(CNN) -- Amnesty International released a report Wednesday documenting the deaths of at least 88 detainees in Syria during this year's uprising against the government, including many who were apparently tortured.
At least 52 of the victims' bodies showed evidence of torture, the human rights group said.
"Injuries on many of the victims' corpses indicate that they may have suffered horrendous beatings and other abuses," Amnesty said. "Signs indicating torture include burns, blunt force injuries, whipping marks and slashes."
All the victims were male, with some as young as 13, the group said.
"The accounts of torture we have received are horrific," said Neil Sammonds, Amnesty's Syria researcher. "We believe the Syrian government to be systematically persecuting its own people on a vast scale."
Syrian government officials could not immediately be reached for comment on the allegations.
French President Nicolas Sarkozy said Wednesday his Syrian counterpart, Bashar al-Assad, had done "irreparable" damage in his government's crackdown on anti-government protests.
Speaking to French diplomats in Paris, Sarkozy pledged that France and its allies will do everything legally possible to help the Syrian people achieve freedom and democracy.
"The regime in Damascus is wrong to believe it is safe from its own people," he said.
Meanwhile, live video said to be from Sahel al-Ghab in the Hama area showed large crowds of anti-government demonstrators singing and waving banners as they marched Wednesday.
More live footage, purportedly from the Daraa area, showed similar scenes, with protesters repeatedly chanting: "Long live Syria, Bashar al-Assad is going down. We don't like you, leave us."
Amnesty said its report was based on interviews with witnesses who have fled Syria, communications with people still in the country -- including relatives of victims and newly released detainees -- and analysis of video footage relating to 45 of the cases.
Twenty of these clips, filmed by relatives, human rights activists and others, and a photograph were submitted to independent forensic pathologists "to seek their expert comment on the injuries visible and their possible origin and impact and to suggest possible causes of death, where feasible," Amnesty said.
"Such assessments based on film evidence rather than firsthand examination must inevitably be treated with a degree of caution but they are striking nonetheless in the way that they point to a pattern of systematic gross abuse which is consistent with other evidence that Amnesty International has received from a diverse array of sources," the report says.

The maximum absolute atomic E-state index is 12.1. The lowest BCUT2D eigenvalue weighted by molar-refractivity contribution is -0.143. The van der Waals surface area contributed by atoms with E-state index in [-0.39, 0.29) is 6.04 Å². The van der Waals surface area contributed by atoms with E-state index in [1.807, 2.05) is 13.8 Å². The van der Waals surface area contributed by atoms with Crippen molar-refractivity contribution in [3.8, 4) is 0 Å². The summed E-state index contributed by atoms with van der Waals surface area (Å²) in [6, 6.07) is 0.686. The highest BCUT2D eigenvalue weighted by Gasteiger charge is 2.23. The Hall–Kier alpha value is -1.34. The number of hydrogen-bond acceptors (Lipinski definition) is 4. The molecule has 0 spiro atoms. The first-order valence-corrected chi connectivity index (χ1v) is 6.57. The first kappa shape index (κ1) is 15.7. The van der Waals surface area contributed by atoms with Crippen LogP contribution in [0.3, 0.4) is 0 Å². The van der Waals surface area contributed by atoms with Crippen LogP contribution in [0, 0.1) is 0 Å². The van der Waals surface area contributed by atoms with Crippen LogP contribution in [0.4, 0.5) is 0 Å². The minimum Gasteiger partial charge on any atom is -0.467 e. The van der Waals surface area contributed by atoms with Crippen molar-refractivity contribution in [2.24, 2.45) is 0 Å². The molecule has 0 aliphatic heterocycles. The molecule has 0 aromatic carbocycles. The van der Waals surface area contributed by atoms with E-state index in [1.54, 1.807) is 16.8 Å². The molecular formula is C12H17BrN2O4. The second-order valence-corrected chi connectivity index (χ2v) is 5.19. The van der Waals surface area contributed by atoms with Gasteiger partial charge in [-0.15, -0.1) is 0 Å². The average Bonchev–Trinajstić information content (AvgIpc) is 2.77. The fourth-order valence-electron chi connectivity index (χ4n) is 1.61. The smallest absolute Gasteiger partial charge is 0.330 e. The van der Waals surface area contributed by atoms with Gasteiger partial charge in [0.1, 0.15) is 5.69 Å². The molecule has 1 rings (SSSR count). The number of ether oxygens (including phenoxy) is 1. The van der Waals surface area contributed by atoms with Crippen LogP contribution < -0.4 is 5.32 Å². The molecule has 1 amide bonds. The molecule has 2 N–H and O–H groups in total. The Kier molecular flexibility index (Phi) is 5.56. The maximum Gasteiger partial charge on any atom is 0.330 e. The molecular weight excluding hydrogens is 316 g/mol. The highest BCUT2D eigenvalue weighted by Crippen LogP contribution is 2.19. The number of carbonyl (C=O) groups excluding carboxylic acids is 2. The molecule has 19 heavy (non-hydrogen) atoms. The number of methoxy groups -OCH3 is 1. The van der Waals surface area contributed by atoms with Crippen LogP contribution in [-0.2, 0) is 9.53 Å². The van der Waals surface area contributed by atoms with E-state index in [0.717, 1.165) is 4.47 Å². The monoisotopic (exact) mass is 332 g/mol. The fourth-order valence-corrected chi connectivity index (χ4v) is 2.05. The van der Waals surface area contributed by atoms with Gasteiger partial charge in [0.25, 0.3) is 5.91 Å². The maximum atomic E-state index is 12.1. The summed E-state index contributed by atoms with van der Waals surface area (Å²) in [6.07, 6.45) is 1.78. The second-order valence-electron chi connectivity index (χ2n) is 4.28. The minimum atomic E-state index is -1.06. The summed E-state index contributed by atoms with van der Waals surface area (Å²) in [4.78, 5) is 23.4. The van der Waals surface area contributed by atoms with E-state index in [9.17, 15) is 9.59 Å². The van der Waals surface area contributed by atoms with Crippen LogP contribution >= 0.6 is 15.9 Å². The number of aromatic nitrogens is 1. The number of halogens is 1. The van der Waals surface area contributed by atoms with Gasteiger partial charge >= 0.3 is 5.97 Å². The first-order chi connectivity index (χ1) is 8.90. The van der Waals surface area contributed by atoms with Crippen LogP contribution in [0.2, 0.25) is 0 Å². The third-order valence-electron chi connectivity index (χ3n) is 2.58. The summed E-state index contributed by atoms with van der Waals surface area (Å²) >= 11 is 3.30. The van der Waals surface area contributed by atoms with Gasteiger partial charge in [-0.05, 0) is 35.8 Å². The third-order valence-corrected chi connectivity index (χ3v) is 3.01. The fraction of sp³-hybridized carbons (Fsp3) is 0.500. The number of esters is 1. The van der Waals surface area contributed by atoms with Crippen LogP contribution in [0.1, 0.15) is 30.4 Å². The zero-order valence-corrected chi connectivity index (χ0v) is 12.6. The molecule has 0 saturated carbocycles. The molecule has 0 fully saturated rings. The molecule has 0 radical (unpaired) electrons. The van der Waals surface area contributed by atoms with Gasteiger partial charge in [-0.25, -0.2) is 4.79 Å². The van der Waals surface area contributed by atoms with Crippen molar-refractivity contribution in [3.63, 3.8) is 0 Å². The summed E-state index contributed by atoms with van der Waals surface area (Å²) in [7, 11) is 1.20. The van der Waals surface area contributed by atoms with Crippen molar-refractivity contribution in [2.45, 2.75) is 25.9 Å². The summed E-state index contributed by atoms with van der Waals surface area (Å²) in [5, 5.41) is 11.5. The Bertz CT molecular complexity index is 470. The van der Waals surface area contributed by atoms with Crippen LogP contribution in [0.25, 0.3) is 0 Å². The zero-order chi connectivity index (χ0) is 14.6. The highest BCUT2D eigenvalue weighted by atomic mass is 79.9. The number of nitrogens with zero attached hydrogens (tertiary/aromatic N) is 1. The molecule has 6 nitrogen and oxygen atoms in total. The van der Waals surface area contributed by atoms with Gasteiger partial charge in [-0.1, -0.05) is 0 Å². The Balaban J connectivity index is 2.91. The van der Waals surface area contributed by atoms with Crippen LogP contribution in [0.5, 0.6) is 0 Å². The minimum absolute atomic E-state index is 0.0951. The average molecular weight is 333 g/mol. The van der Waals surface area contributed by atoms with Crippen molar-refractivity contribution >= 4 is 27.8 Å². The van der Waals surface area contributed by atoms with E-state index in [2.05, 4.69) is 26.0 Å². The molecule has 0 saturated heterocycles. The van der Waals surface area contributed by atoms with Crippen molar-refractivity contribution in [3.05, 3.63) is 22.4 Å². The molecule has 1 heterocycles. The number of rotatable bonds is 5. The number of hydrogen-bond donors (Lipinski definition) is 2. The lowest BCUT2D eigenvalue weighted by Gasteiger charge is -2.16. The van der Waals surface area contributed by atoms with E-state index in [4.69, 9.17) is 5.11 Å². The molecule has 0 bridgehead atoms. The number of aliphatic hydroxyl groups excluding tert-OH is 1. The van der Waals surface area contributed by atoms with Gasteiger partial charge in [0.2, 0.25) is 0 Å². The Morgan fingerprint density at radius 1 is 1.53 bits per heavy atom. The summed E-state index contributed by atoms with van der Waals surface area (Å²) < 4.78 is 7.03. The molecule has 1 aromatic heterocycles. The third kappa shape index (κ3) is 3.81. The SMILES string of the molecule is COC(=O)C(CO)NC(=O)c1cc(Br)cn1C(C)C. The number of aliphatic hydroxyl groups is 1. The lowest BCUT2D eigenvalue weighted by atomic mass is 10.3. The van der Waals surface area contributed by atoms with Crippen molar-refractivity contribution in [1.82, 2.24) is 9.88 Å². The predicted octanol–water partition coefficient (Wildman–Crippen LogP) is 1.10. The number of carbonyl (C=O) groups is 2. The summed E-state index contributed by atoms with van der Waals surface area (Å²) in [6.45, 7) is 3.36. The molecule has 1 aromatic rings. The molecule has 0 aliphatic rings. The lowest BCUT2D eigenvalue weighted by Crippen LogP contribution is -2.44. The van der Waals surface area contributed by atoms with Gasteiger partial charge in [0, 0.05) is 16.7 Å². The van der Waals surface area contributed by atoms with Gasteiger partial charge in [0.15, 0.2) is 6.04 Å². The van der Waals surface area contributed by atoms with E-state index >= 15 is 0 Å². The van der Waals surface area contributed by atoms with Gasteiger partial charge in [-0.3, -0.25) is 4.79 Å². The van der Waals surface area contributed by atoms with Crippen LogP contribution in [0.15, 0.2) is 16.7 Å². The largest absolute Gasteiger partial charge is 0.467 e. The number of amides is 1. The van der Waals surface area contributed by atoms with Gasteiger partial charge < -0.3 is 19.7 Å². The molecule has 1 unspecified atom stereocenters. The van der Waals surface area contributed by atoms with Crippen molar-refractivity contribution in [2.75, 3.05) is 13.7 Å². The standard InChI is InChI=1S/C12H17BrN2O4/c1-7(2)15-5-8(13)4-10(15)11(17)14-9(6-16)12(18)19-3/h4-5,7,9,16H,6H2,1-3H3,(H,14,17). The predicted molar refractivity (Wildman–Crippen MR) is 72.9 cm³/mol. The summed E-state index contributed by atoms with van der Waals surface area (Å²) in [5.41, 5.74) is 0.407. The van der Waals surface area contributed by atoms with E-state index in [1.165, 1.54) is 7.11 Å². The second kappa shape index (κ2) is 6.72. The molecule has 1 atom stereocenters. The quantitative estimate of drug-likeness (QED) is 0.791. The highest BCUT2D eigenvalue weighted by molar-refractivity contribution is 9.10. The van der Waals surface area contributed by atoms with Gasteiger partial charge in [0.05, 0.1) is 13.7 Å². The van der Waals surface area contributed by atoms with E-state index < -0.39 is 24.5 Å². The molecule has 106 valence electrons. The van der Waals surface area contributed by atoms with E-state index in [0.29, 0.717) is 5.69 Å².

Amnesty has not been allowed into Syria to conduct on-the-ground research since June last year, the report notes.
Other agencies have also issued reports of human rights abuses, including the United Nations.
U.N. Human Rights Commissioner Navi Pillay has accused the Damascus regime of "widespread, systematic human rights abuses" that may amount to "crimes against humanity."
The U.N. reported earlier more than 2,200 people had been killed in Syria since February, with more than 350 people killed since security forces stepped up their operations against demonstrators during the Muslim holy month of Ramadan.
One particularly gruesome finding in the Amnesty International report was that at least three of the victims showed signs of genital mutilation while in state custody.
Al-Assad's government has rejected accusations of widespread human rights abuses, instead accusing foreign governments and "enemies of Syria" of carrying out a campaign to undermine the authority of the regime.
The government maintains it is pursuing armed terrorists and foreign agents whom it accuses of trying to destabilize the country.
On Tuesday, Syria's state news agency reported an armed group kidnapped Attorney General Adnan Bakkour in the restive city of Hama.
State television has also periodically broadcast interviews with men who confess on camera to carrying out acts of terrorism and violence against the government.
CNN cannot independently confirm the reports because Syrian authorities restrict journalists' entry into the country.
Amid daily reports of anti-government protests, arrests and killings of demonstrators by Syrian security forces, Washington has imposed sanctions against several officials in the al-Assad regime.
On Tuesday, the Treasury Department issued sanctions against Foreign Minister Walid Moallem, presidential adviser Bouthaina Shaaban and Syria's ambassador to Lebanon, Ali Abdul Karim Ali.
The move freezes any assets they may have in the United States and bars U.S. citizens from doing business with them.
Earlier, Washington imposed similar sanctions against the Syrian government as well as an embargo on Syrian oil exports.
This week, a spokeswoman for the European Union's foreign policy chief said a similar oil embargo was in the works in Brussels.
"Preparations for oil embargo are being finalized and it's a matter of days for final adoption," EU press officer Maja Kocijancic told CNN in an e-mail.
CNN's Joe Sterling contributed to this report.